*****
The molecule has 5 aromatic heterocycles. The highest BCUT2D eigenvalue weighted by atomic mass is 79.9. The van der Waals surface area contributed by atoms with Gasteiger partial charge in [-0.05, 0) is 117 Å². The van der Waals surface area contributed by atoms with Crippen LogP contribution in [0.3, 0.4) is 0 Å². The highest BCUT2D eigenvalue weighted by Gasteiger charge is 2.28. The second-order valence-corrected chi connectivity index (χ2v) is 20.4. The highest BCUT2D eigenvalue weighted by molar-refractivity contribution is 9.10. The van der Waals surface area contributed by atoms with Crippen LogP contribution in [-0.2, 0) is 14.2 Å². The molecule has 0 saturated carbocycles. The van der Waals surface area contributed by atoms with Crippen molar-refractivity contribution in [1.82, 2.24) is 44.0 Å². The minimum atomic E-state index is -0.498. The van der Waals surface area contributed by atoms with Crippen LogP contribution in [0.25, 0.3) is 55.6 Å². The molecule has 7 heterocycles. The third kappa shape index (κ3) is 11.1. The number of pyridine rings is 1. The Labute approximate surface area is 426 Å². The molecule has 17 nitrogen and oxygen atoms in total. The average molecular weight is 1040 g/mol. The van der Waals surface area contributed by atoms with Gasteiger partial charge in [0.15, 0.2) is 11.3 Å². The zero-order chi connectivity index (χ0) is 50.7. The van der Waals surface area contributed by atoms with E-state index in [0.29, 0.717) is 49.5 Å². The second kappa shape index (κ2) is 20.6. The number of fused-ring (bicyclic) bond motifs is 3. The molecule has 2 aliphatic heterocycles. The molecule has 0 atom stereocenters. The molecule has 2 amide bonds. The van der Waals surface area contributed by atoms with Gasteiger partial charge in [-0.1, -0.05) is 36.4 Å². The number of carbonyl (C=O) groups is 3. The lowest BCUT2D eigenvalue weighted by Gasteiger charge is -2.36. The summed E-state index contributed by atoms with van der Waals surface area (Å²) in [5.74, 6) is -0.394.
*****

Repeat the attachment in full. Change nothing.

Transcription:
The molecule has 5 aromatic heterocycles. The highest BCUT2D eigenvalue weighted by atomic mass is 79.9. The van der Waals surface area contributed by atoms with Gasteiger partial charge in [-0.05, 0) is 117 Å². The van der Waals surface area contributed by atoms with Crippen LogP contribution in [0.3, 0.4) is 0 Å². The highest BCUT2D eigenvalue weighted by Gasteiger charge is 2.28. The second-order valence-corrected chi connectivity index (χ2v) is 20.4. The highest BCUT2D eigenvalue weighted by molar-refractivity contribution is 9.10. The van der Waals surface area contributed by atoms with Crippen LogP contribution in [-0.2, 0) is 14.2 Å². The molecule has 0 saturated carbocycles. The van der Waals surface area contributed by atoms with Crippen molar-refractivity contribution in [1.82, 2.24) is 44.0 Å². The minimum atomic E-state index is -0.498. The van der Waals surface area contributed by atoms with Crippen LogP contribution in [0.25, 0.3) is 55.6 Å². The molecule has 7 heterocycles. The third kappa shape index (κ3) is 11.1. The number of pyridine rings is 1. The Labute approximate surface area is 426 Å². The molecule has 17 nitrogen and oxygen atoms in total. The average molecular weight is 1040 g/mol. The van der Waals surface area contributed by atoms with Gasteiger partial charge in [0.15, 0.2) is 11.3 Å². The zero-order chi connectivity index (χ0) is 50.7. The van der Waals surface area contributed by atoms with E-state index in [0.29, 0.717) is 49.5 Å². The second kappa shape index (κ2) is 20.6. The number of fused-ring (bicyclic) bond motifs is 3. The molecule has 2 aliphatic heterocycles. The molecule has 0 atom stereocenters. The molecule has 2 amide bonds. The van der Waals surface area contributed by atoms with Gasteiger partial charge in [-0.1, -0.05) is 36.4 Å². The number of carbonyl (C=O) groups is 3. The lowest BCUT2D eigenvalue weighted by Gasteiger charge is -2.36. The summed E-state index contributed by atoms with van der Waals surface area (Å²) in [5.74, 6) is -0.394.